Esperion Therapeutics Inc. raised gross proceeds of $64 million in a public offering, picking up enough to ensure itself of three years cash, after pricing 4 million shares at $16 apiece.

The Ann Arbor, Mich.-based company lost about $8.4 million in the quarter ended June 30, at which time it reported reserves of about $32.2 million in cash and short-term investments. Esperion said it expects the offering to close Aug. 6.

"For us, [$32.2 million] was a spend rate of something between 12 and 15 months," Timothy Mayleben, Esperion's chief operating and financial officer, told BioWorld Today. "But we felt that with very positive Phase II data recently reported at the end of June and a concomitant significant increase in investor interest, this was an opportune time to get out and update the story."

Esperion, which is developing therapies for cardiovascular and metabolic diseases related to high-density lipoprotein cholesterol, features four clinical products in its pipeline. A recently concluded Phase II study of ETC-216 in patients with acute coronary syndromes met its primary efficacy endpoint, demonstrating statistically significant regression of atherosclerosis.

Esperion could raise an additional $9.6 million if underwriters trigger their 600,000-share overallotment option. A New York-based syndicate is underwriting the deal, with bookrunning from Lehman Brothers and co-management from Citigroup Global Markets Inc., Needham & Co. Inc., U.S. Bancorp Piper Jaffray and SG Cowen Securities Corp. (See BioWorld Today, July 15, 2003.)

"We've got a very broad portfolio of product candidates," Mayleben said. "This was an opportunity to bring some money in to fund the development of our very broad and very exciting product pipeline. It also gives us the luxury of considering various partnering alternatives and continuing to develop products while we consider those alternatives."

He said Esperion would compile a data package on ETC-216, including the latest findings and those from prior clinical and preclinical studies, as part of a potential partnership with Pfizer Inc. The New York-based company has initial partnering rights to late-stage development of the drug, which Esperion in-licensed from Pharmacia Corp. Pfizer acquired the Peapack, N.J.-based company for $60 billion over the past year.

A Phase II trial of ETC-588 completed enrollment last month in acute coronary syndromes. A separate Phase II study of the compound continues to enroll carotid atherosclerosis patients. Mayleben said Esperion expects results from both studies during the first half of next year.

Phase I products include ETC-642, for which enrollment continues in patients with stable cardiovascular disease, and ETC-1001.

Following the announcement of the planned stock sale, Esperion's stock (NASDAQ:ESPR) closed at $19.89 July 14. By Friday, the shares had fallen to $15.78, losing 35 cents. But the shares' value declined for reasons other than the dilutive news of the offering.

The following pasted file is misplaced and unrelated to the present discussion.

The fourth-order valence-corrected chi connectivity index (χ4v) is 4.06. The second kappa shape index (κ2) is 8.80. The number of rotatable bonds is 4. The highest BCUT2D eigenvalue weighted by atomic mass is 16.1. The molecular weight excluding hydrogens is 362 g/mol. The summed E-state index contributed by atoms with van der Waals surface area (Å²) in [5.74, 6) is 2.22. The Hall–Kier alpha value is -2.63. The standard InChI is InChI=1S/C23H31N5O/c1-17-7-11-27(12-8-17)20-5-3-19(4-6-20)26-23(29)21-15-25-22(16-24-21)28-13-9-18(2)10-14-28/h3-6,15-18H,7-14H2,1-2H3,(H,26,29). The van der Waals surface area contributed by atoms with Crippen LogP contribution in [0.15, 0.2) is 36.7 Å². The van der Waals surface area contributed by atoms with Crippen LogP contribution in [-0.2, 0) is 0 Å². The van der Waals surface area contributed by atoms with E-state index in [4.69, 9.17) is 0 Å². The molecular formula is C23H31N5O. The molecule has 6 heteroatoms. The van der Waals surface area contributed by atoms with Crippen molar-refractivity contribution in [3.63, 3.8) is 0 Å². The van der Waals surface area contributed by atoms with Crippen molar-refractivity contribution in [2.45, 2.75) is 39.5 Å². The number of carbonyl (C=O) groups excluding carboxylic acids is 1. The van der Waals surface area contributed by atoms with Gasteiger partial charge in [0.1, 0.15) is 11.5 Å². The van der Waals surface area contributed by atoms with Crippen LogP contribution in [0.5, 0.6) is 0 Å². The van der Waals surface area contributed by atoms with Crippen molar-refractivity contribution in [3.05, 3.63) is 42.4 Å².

Last Monday, the stock closed at $19.88 after daily volume of about 680,000 shares. Volume increased on Tuesday to 6.8 million shares and the stock fell to $17.38 when a hedge fund called Durus Capital Management LLC divulged it had become the company's largest shareholder through purchases on the open market. The stock slipped to $15.20 Wednesday on volume of 3.6 million shares.

Durus, managed by Scott Sacane, disclosed that it owned about 9.7 million Esperion shares - nearly 33 percent of the company's 29.4 million shares reported outstanding June 30.

"The big concern was the inadvertent nature of the acquisition of the shares and really significant questions as to whether he would be able to hold onto those shares," Mayleben said. "The uncertainty that that created in the market was really unfortunate from a timing standpoint, and it was unfortunate that the company had not been informed of his activities, which he was obligated to do under SEC rules."

On Wednesday, Esperion entered an agreement providing that Sacane would not increase his group's holdings, nor would the fund sell any of its shares before Oct. 29. After that date, Durus would be subject to ongoing resale limits, restricting its sales during any three-month period to 1 percent of Esperion's outstanding shares or no more than the average weekly volume of the stock. Durus also agreed to voting restrictions requiring that any shares it owns beyond 20 percent of Esperion's outstanding voting securities be voted in proportion to the votes cast by all other stockholders besides Sacane's group.

Mayleben said the offering's underwriters also placed restrictions on Durus, which acquired the stock over time since September.

Industry observers have suggested that Sacane is not necessarily interested in controlling the fortunes of companies such as Esperion. Rather, Durus is seen as attempting to attract other buyers to the stock over time in an effort to increase the fund's value.

Esperion wasn't the only one caught off guard by the hedge fund's disclosures early last week. Durus said it now holds 23 percent of Allos Therapeutics Inc., of Westminster, Colo.; more than three-quarters of the outstanding shares of Aksys Ltd., a Lincolnshire, Ill.-based maker of dialysis products; and large institutional holdings in two cardiac device firms - Norcross, Ga.-based Novoste Corp. and Irvine, Calif.-based Cardiac Science Inc.